My Moment of Heroism

Jan 1, 2011   //   by Hameed   //   long, Uncategorized  //  4 Comments

Morn­ing rolled around. After hav­ing break­fast with my uncle, I head­ed towards Jalal­abad bus sta­tion in Kab­ul. I sat in the rear seat of a wag­on. A man with grub­by clothes, long hair, dirt-caked hands, wear­ing a big bag­gy vest with swollen pock­ets, lines etched into his tanned face, creas­es framed his eyes and his mouth, came aboard and sat next to me. His face was pale and his eyes were fright­ened, like the eyes of a hunt­ed ani­mal. In my coun­try, we hear of sui­cide attacks every­day, and the signs that the man had were all of a per­son about to com­mit a sui­cide attack on for­eign troops in our coun­try. The road I was trav­el­ing on is an impor­tant high­way which con­nects two major cities, the cap­i­tal, Kab­ul and the fron­tier province, Jalal­abad. For­eign sol­dier­s’ con­voys trav­el on this road frequently.

Think­ing all about these pre­mo­ni­tions, I thought that the man sit­ting next to me was sui­ci­dal tar­get­ing for­eign sol­diers. His eccen­tric­i­ty and talk­ing to him­self dou­bled my doubt. The man on my right looked scared and pale. We trad­ed a blank look. I was try­ing to fake a smile, but all I could man­age was a fee­ble upturn­ing of the cor­ners of my mouth. He stared at the sus­pect­ed man, his eyes switch­ing from him to me.

After dri­ving for thir­ty min­utes, we passed Mahipar Val­ley. I sat bolt upright rack­ing my brains when I remem­bered my moth­er who used to tell me sto­ries when I was at sev­enth grade. There was a line in one of her favorite sto­ries. She would always repeat it again and again: “cham­pi­ons are not made in the gyms; cham­pi­ons are made from some­thing they have deep inside them.” I was rolling my eyes. I asked the man on my right to roll down the win­dow for me. I made the excuse and start­ed talk­ing to him. When I asked him about the dirty man on my left, we were on the same page (he was doubt­ful too). I could­n’t dare talk to the sus­pect­ed man. How­ev­er, I hes­i­tant­ly shot my first ques­tion fol­lowed by anoth­er bunch. I would either get a nod or a mono­syl­lab­ic answer which shot up my doubt.

After a few min­utes of vac­il­lat­ing from one idea to anoth­er, my eyes were sud­den­ly caught by an approach­ing oncom­ing con­voy of ISAF (Inter­na­tion­al Secu­ri­ty Assis­tance Force) and ANA (Afghan Nation­al Army). I looked at the sus­pect­ed sui­cide bomber. He was mov­ing from side to side look­ing at the con­voy while keep­ing one hand on his tum­my mut­ter­ing some­thing with him­self. Like when some­one is dying, they repeat vers­es from their holy book. When I saw this, I became a hun­dred per­cent sure that the sce­nario seems to be a sui­cide attack. My Adam’s apple was bob­bing up and down. My lips had gone dry. I licked them and I found my tongue dry too. 

When you kill a man, you steal a life. You steal a wife’s right to a hus­band, and rob his chil­dren of a father. If you save a life, I believe in some rewards from God. So, I quick­ly decid­ed to thwart the imma­nent attack and save my life along with nine oth­er pas­sen­gers in that vehi­cle and many oth­ers outside. 

First, I took a deep breath, focused all my con­cen­tra­tion and ener­gy and then grabbed both hands of the man twist­ed them and turned them over to hind. I felt so strong at that moment that I attacked a thir­ty year old man and slumped over on his seat with my itsy bit­sy body. I put my knee right up against his back. He was scream­ing and try­ing to release him­self, but he was held so tight­ly that he couldn’t even move. Loud Afghan Atan music with strong beats of drum and trum­pet blared from the speak­ers in the car. Since we were in the rear seat, the dri­ver couldn’t hear us, so he kept dri­ving. I was hold­ing him as long as the con­voy passed us. Final­ly, I searched him with my foot pre­tend­ing that I would release him. After a veneer of releas­ing, I searched him thor­ough­ly. There was noth­ing explo­sive to feel hard or heavy with him. His vest was stuffed with emp­ty min­er­al water bot­tles and old shop­ping bags like some­one with a psy­chi­atric problem.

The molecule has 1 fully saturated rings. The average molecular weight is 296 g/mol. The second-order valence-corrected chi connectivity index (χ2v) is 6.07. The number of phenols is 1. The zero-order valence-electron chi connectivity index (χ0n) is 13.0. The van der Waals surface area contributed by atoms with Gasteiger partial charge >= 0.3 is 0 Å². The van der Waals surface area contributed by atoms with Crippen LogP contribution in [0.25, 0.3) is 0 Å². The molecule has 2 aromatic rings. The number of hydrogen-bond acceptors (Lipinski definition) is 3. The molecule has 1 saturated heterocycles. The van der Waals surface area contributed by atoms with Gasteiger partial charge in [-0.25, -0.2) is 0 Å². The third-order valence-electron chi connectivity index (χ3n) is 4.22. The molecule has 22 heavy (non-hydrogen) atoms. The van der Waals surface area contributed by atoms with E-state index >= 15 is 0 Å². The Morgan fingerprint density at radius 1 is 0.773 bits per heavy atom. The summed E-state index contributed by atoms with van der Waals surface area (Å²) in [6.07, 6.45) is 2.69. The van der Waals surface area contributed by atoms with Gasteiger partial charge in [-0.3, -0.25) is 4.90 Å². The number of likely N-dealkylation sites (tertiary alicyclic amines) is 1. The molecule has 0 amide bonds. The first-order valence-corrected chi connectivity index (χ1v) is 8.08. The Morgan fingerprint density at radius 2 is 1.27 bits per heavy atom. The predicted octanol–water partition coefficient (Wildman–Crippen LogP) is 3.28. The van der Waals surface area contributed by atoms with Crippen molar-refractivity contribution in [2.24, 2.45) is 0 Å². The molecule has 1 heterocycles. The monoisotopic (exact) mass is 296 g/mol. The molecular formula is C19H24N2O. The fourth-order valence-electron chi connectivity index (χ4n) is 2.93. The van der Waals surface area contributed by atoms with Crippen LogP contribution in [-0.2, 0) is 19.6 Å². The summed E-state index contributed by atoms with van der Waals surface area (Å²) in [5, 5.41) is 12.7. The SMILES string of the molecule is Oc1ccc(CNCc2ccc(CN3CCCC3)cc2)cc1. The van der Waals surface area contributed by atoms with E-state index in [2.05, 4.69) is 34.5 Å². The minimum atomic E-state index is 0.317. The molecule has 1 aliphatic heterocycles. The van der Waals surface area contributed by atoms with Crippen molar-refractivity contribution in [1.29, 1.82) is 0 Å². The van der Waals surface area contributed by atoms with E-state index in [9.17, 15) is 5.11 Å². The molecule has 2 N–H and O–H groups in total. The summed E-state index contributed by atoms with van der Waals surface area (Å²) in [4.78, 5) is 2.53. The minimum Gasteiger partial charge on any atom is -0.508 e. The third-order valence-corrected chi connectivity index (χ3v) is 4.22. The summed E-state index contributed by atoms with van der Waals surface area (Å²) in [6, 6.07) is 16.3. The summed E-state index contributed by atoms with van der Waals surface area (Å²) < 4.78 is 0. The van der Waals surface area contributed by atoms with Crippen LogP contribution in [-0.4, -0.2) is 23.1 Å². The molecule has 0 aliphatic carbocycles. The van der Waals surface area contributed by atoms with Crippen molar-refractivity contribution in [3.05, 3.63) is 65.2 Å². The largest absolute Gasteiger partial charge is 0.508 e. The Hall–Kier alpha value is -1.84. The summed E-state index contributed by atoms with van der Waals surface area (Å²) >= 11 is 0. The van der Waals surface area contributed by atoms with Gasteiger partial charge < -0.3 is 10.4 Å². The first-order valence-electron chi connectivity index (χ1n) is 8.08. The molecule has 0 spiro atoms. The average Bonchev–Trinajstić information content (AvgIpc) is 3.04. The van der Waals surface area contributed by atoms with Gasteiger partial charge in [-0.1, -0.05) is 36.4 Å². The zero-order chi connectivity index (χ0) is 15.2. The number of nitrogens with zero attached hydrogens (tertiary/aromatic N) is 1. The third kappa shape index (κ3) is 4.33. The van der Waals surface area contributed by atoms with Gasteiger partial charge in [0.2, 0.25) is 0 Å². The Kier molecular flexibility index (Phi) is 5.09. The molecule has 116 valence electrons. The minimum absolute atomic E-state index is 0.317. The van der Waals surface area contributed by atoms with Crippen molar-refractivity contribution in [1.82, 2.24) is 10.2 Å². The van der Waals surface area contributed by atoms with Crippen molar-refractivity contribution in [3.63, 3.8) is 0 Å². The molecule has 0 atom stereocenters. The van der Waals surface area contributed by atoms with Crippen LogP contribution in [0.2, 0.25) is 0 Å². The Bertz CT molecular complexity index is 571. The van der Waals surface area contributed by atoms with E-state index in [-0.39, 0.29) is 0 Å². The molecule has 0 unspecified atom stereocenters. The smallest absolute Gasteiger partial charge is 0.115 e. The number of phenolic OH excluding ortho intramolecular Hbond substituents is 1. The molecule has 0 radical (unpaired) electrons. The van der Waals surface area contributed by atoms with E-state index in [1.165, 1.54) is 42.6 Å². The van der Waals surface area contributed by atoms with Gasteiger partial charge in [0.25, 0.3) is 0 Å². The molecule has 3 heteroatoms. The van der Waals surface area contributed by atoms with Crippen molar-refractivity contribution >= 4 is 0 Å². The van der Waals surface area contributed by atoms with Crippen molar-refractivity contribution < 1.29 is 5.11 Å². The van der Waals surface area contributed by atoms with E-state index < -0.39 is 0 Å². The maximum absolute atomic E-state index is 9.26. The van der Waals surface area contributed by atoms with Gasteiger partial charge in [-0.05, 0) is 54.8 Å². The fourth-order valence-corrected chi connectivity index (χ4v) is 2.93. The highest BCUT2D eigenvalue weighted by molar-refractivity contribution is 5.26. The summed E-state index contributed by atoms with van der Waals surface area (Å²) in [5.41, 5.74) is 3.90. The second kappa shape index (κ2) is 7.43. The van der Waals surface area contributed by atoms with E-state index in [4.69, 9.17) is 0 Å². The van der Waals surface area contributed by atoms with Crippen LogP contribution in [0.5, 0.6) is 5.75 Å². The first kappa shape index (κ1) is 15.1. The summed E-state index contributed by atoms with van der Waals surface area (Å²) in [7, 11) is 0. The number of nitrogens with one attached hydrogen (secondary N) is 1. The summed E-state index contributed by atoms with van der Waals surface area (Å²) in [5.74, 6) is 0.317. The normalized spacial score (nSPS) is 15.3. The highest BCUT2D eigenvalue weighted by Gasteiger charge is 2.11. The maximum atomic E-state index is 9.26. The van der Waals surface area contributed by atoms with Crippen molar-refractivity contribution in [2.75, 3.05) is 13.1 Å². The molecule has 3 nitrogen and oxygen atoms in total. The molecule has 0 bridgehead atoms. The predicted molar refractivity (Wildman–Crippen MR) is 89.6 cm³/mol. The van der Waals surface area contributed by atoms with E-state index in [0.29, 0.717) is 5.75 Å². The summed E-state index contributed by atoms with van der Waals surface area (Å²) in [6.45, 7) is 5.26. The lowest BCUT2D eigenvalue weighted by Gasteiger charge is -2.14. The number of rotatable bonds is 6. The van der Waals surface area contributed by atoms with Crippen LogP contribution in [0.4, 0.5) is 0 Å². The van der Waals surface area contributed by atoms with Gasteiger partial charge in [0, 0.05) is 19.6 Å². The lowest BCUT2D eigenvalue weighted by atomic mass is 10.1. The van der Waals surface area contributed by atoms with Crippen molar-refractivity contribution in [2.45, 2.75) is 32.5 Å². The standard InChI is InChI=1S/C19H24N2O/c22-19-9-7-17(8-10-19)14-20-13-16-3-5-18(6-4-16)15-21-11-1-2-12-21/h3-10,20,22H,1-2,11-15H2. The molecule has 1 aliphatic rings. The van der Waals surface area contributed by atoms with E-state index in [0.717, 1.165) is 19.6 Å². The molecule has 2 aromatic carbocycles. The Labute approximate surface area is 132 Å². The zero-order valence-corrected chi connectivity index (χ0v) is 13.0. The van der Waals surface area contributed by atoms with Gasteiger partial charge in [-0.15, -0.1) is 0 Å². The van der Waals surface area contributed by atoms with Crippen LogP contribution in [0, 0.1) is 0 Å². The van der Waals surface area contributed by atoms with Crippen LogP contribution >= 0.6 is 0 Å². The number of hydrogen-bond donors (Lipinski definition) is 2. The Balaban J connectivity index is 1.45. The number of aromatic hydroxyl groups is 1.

After it turned out that the man was inno­cent, I was very much embar­rassed. I received punch­es, slaps and shoves, but I nei­ther showed any reac­tion nor cared about it. After exchang­ing a few words with him, I got to know that he had men­tal prob­lems and was psy­cho­log­i­cal­ly unbal­anced. After a few min­utes, the man raised his hand to scratch his head. I flinched, because I thought it was anoth­er one of those slaps on my face. I was mor­ti­fied and still felt scared tinged with a lit­tle feel­ing of courage and brav­ery, but I took myself as if I had done noth­ing wrong. 

My embar­rass­ment turned me a lit­tle to the right, so that the man could­n’t see me eye to eye. I faced to the pas­sen­ger on my oth­er side. I saw a smile on his face for the first time since the begin­ning of the trip. When I talked to him, he thought that he would die with his baby-girl on that day. We rolled up to Jalal­abad city. I was about to get off the bus; the pas­sen­ger on my right addressed me with the nick­name “denar bachay”, and pat­ted me on my back. He wished me a bright future. I apol­o­gized to the sus­pect­ed man for my mis­take and asked him if he want­ed to stay with me for lunch. He accept­ed my apol­o­gy and declined the invi­ta­tion. I got back home safe with a feel­ing of val­or. That is how my trip to Kab­ul ended.